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by Teresa Gauthier

It was still light out when Claire got home. Loathe to go into the house to the dinner and chores waiting, she walked to her side patio and sat down on the beckoning chair. There was a very mild breeze and the temperature was pleasant. She relaxed in her chair and looked around at the calm waters of the Puget Sound on one side and the steep driveway guarded by tall maples, golden and rust, on the other.

In her pocket, she found the smooth chestnut that she had picked up yesterday. Admiring its deep auburn color, she let herself be transported through time to her home city in Ontario. She saw herself running along the gravel path and could hear her mother’s admonition, “Don’t go out of my eyesight!”

Her short red hair, unruly and curly was falling in her eyes, but she didn’t care. She saw a pile of dried leaves and jumped, spraying leaves all about, landing softly. Suddenly, she was pushed aside and almost flattened by her brother, who although younger, was already her size. He pushed her down and she rolled under and over to escape his punches, jumped up, and ran as fast as she could back up the path. She spied her mother and grandmother and stopped to watch. They were standing. arm in arm, by a large gray stone with writing on it. That was where Grandpa was buried.

Every year in the fall her mother and grandmother went to the cemetery. The leaves were glorious in their reds and yellows and oranges and the squirrels scampered up and down the trees, waiting to be chased by the pack of children that came most years in the old station wagon.

For the adults, it was a sad day of remembrance but for Claire and her siblings, it was a chance to run free for a short time in a lovely park, to play hide and seek, to kick the dried leaves, shouting and laughing, punching and chasing.

Some years Claire would sneak away to read the engravings on the headstones and calculate the age of the person buried there. They were young, middle-aged, or old, but were always “Beloved Wife, Mother, Husband, Son or Daughter”. She liked to find a tree and press against it, ruminating about those who were buried there and used to be alive, but now could not relish the colors, the breeze, or the peace under the trees.

Always she admired the large and magnificent chestnuts. Some chestnuts are edible but Grandma had warned her to not try eating these ones. She liked to fill her pockets, so she could sort and choose at home. Extra nuts were taken, just in case she needed to defend herself from her younger, boisterous brothers.

The last year Claire remembered going to the cemetery, it was just her and her mother. All the other siblings had parties or studies that kept them away. Claire’s grandmother had passed away that year. They stood side by side, arms linked, and looked at the gray smooth stone that now bore fresh engraving. That year, the chestnuts seemed smaller and misshapen. They remained unchosen, on the ground.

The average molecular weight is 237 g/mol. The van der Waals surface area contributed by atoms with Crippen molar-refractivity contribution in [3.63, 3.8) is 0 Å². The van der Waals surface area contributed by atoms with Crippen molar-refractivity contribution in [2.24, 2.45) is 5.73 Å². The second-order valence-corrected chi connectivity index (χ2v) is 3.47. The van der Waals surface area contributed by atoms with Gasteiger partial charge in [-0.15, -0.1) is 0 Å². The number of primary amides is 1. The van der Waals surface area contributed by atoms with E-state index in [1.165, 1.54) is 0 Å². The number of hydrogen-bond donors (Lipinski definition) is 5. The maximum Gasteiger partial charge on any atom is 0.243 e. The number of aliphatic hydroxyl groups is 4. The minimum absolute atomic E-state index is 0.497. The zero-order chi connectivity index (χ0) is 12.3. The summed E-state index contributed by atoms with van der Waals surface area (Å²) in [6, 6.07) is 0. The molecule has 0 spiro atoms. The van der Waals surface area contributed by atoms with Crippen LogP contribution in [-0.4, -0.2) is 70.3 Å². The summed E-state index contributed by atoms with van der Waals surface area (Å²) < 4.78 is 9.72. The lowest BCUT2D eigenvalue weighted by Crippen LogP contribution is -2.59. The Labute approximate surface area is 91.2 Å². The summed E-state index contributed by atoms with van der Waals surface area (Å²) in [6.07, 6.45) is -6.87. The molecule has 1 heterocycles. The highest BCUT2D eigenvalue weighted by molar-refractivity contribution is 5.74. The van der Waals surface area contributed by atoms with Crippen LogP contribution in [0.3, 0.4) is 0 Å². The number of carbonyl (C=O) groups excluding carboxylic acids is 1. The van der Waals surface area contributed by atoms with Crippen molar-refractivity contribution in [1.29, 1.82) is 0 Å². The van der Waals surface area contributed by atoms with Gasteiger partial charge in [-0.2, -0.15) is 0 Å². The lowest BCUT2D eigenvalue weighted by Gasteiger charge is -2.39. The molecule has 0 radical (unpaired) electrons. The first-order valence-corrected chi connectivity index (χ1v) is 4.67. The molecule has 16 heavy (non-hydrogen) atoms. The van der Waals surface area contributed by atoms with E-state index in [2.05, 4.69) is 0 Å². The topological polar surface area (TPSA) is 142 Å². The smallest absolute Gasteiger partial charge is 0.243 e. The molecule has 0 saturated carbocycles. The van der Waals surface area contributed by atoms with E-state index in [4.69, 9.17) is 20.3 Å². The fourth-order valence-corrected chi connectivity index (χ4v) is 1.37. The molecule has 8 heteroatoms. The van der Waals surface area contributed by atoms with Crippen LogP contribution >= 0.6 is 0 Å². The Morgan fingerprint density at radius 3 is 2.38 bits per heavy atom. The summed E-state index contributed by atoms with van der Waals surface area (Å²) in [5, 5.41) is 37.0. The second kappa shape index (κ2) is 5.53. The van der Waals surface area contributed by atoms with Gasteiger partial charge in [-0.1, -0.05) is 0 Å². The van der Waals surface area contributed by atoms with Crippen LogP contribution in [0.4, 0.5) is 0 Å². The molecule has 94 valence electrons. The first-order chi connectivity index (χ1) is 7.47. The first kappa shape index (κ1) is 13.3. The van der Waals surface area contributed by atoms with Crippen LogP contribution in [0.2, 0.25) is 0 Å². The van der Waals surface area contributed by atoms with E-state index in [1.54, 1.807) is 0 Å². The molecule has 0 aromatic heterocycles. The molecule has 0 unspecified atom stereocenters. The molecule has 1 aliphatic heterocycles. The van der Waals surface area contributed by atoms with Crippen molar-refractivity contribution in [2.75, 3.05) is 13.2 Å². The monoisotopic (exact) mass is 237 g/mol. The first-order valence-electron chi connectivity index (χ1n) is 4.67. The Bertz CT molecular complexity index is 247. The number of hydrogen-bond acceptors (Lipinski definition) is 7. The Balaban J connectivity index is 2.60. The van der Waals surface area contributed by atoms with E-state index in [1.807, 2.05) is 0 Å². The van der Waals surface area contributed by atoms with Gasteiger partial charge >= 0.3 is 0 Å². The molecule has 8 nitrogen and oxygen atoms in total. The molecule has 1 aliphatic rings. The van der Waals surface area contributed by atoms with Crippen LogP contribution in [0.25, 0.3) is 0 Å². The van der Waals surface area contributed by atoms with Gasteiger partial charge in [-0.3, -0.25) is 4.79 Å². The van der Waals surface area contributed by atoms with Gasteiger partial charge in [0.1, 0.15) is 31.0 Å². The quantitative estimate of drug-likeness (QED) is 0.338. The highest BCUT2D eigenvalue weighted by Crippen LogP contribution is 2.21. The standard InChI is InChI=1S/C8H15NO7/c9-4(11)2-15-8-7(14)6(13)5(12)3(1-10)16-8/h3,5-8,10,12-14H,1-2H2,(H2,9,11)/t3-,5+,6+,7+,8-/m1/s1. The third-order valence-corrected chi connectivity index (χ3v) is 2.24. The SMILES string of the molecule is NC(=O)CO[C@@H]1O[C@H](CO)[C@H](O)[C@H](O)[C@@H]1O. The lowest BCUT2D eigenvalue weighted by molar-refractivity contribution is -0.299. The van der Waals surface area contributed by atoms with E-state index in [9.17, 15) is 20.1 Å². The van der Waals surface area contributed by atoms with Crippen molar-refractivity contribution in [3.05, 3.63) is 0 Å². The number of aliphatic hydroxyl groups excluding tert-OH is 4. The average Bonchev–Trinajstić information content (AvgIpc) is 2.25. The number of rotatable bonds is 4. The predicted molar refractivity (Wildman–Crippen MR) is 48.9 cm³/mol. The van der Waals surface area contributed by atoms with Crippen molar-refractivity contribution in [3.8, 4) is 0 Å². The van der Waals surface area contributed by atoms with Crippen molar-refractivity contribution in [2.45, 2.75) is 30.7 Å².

Claire’s reminisce was interrupted by the voice of her son, “Hi Mom. Wow, that’s a huge chestnut. Where did you get it?”

“On the sidewalk, by my work. There are all those ancient trees on 5th Street. Magnificent.”

“They don’t grow in our neighborhood, do they?”

“No. We have mostly alders and maples. Here, feel this. So smooth and such a deep color. Reminds me of your grandma. and your great grandma.”

“Yeah, I remember you told me you used to pick them up at the cemetery.”

“That’s right. Hmmm. I had forgotten I had told you that.”

Her son was handsome with his dark curls and chin stubble. He patted her back and turned to go, then stopped, saying, “Not at Dad’s, right?”

Claire looked at him with some surprise, “What? Oh, chestnuts you mean. No, I don’t think so. There are not many trees at the National Cemetery, just, umm, gravesites.” She paused, “I am going out there on All Soul’s Day to clean his stone. Do you want to come? We could go to lunch?”

“Nah. Not this year.” He walked away, then stopped, “Mom. I’m sorry.”

“Don’t be sorry dear. It’s fine. Maybe next year.”

“Mom, remember that song about the chestnuts roasting? Did you ever eat any? I have always wondered what they taste like.”

“Actually, Dad and I once bought some when we were at a Christmas market. Nuremberg, I think.” She smiled at her son. “Honestly, I think we threw most of them away. Not all that tasty.”

“Nice. You got to try.” He sighed and walked away.

She sat alone on her chair, listening to the gulls and the sparrows cawing and tweeting as they chased each other. She rubbed her thumb on the chestnut, over and over, shining it with her touch.

She would take her polishing cloth, along with vinegar and water to the cemetery, and clean the moss, accumulated during the year. The marble plate, set in the ground, with his name and rank and vital statistics, would shine when she was finished. She would place the chestnut to fill the space in the “D” of the inscription, “Pleasant Dreams My Love”. Claire hadn’t felt the need to inscribe, “Beloved” on his stone. It didn’t need to be said.

She stood up, ready to go inside. The breeze was picking up and she heard the rustling of the maple leaves, as they fell gently around her, swirling and bright, making small piles where they fell, too small to jump in.

Chestnuts by Teresa Gauthier
Copyright October, 2023- All Rights Reserved